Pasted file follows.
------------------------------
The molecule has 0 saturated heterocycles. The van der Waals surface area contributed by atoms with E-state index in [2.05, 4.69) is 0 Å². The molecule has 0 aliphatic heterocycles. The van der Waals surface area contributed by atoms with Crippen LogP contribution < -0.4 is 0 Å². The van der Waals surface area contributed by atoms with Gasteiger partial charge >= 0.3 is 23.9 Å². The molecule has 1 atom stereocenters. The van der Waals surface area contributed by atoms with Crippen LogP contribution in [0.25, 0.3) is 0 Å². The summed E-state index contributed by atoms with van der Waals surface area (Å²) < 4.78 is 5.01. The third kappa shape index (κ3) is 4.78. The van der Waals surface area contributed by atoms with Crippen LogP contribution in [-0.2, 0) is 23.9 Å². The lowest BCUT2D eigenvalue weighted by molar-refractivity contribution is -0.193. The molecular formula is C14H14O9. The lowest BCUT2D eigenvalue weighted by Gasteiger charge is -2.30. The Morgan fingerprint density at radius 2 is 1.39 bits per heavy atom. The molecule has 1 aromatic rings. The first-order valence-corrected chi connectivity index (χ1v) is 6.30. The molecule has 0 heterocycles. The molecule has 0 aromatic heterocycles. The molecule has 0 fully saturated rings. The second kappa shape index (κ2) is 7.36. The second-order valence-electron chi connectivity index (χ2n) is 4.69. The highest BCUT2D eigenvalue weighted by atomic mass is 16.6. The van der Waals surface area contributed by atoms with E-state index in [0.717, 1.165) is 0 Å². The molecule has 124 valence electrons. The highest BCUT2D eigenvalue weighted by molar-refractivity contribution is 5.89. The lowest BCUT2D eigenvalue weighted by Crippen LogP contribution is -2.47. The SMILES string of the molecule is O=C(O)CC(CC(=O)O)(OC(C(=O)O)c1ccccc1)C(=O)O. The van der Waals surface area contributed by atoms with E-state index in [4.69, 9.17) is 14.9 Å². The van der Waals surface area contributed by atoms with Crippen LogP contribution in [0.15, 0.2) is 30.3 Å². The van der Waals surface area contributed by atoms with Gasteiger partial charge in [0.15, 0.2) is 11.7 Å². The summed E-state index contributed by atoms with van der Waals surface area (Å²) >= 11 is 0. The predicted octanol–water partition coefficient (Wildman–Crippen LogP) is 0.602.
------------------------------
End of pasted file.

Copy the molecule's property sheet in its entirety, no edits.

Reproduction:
The molecule has 0 saturated heterocycles. The van der Waals surface area contributed by atoms with E-state index in [2.05, 4.69) is 0 Å². The molecule has 0 aliphatic heterocycles. The van der Waals surface area contributed by atoms with Crippen LogP contribution < -0.4 is 0 Å². The van der Waals surface area contributed by atoms with Gasteiger partial charge >= 0.3 is 23.9 Å². The molecule has 1 atom stereocenters. The van der Waals surface area contributed by atoms with Crippen LogP contribution in [0.25, 0.3) is 0 Å². The summed E-state index contributed by atoms with van der Waals surface area (Å²) < 4.78 is 5.01. The third kappa shape index (κ3) is 4.78. The van der Waals surface area contributed by atoms with Crippen LogP contribution in [-0.2, 0) is 23.9 Å². The lowest BCUT2D eigenvalue weighted by molar-refractivity contribution is -0.193. The molecular formula is C14H14O9. The lowest BCUT2D eigenvalue weighted by Gasteiger charge is -2.30. The Morgan fingerprint density at radius 2 is 1.39 bits per heavy atom. The molecule has 1 aromatic rings. The first-order valence-corrected chi connectivity index (χ1v) is 6.30. The molecule has 0 heterocycles. The molecule has 0 aromatic heterocycles. The molecule has 0 fully saturated rings. The second kappa shape index (κ2) is 7.36. The second-order valence-electron chi connectivity index (χ2n) is 4.69. The highest BCUT2D eigenvalue weighted by atomic mass is 16.6. The van der Waals surface area contributed by atoms with E-state index in [0.717, 1.165) is 0 Å². The molecule has 124 valence electrons. The highest BCUT2D eigenvalue weighted by molar-refractivity contribution is 5.89. The lowest BCUT2D eigenvalue weighted by Crippen LogP contribution is -2.47. The SMILES string of the molecule is O=C(O)CC(CC(=O)O)(OC(C(=O)O)c1ccccc1)C(=O)O. The van der Waals surface area contributed by atoms with E-state index in [4.69, 9.17) is 14.9 Å². The van der Waals surface area contributed by atoms with Crippen LogP contribution in [0.15, 0.2) is 30.3 Å². The van der Waals surface area contributed by atoms with Gasteiger partial charge in [0.15, 0.2) is 11.7 Å². The summed E-state index contributed by atoms with van der Waals surface area (Å²) >= 11 is 0. The predicted octanol–water partition coefficient (Wildman–Crippen LogP) is 0.602.